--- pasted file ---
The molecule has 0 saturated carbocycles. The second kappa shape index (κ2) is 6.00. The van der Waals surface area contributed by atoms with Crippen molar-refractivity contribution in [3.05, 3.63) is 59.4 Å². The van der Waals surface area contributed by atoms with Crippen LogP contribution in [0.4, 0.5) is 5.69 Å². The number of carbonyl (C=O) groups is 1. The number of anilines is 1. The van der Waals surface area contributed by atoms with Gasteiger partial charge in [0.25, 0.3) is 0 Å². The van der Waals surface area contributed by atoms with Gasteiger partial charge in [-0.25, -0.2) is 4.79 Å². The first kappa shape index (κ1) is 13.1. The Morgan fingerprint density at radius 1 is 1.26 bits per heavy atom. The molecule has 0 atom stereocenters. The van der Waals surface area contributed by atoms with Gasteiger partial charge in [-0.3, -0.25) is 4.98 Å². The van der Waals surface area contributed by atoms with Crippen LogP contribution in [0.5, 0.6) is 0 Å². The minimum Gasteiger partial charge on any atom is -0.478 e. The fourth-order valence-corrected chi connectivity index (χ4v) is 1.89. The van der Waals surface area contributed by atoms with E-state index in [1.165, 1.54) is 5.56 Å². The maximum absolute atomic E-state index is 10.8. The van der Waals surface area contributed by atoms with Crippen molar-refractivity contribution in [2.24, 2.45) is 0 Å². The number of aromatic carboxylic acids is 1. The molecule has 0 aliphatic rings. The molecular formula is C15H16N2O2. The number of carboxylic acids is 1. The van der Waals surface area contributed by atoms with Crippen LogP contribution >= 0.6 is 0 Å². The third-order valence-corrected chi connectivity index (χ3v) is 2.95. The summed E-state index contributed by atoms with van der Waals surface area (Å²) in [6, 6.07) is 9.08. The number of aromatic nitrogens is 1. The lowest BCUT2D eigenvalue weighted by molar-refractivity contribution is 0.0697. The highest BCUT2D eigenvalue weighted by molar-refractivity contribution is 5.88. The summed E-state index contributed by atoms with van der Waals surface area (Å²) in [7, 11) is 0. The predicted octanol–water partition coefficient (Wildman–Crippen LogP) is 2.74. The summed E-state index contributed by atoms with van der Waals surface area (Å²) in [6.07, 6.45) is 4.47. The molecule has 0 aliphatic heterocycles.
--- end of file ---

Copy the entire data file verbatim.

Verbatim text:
The molecule has 0 saturated carbocycles. The second kappa shape index (κ2) is 6.00. The van der Waals surface area contributed by atoms with Crippen molar-refractivity contribution in [3.05, 3.63) is 59.4 Å². The van der Waals surface area contributed by atoms with Crippen LogP contribution in [0.4, 0.5) is 5.69 Å². The number of carbonyl (C=O) groups is 1. The number of anilines is 1. The van der Waals surface area contributed by atoms with Gasteiger partial charge in [0.25, 0.3) is 0 Å². The van der Waals surface area contributed by atoms with Gasteiger partial charge in [-0.25, -0.2) is 4.79 Å². The first kappa shape index (κ1) is 13.1. The Morgan fingerprint density at radius 1 is 1.26 bits per heavy atom. The molecule has 0 atom stereocenters. The van der Waals surface area contributed by atoms with Gasteiger partial charge in [-0.3, -0.25) is 4.98 Å². The van der Waals surface area contributed by atoms with Crippen LogP contribution in [0.5, 0.6) is 0 Å². The minimum Gasteiger partial charge on any atom is -0.478 e. The fourth-order valence-corrected chi connectivity index (χ4v) is 1.89. The van der Waals surface area contributed by atoms with E-state index in [1.165, 1.54) is 5.56 Å². The maximum absolute atomic E-state index is 10.8. The van der Waals surface area contributed by atoms with Crippen molar-refractivity contribution in [2.24, 2.45) is 0 Å². The number of aromatic carboxylic acids is 1. The molecule has 0 aliphatic rings. The molecular formula is C15H16N2O2. The number of carboxylic acids is 1. The van der Waals surface area contributed by atoms with Crippen LogP contribution >= 0.6 is 0 Å². The third-order valence-corrected chi connectivity index (χ3v) is 2.95. The summed E-state index contributed by atoms with van der Waals surface area (Å²) in [6, 6.07) is 9.08. The number of aromatic nitrogens is 1. The lowest BCUT2D eigenvalue weighted by molar-refractivity contribution is 0.0697. The highest BCUT2D eigenvalue weighted by molar-refractivity contribution is 5.88. The summed E-state index contributed by atoms with van der Waals surface area (Å²) in [7, 11) is 0. The predicted octanol–water partition coefficient (Wildman–Crippen LogP) is 2.74. The summed E-state index contributed by atoms with van der Waals surface area (Å²) in [6.07, 6.45) is 4.47. The molecule has 0 aliphatic heterocycles.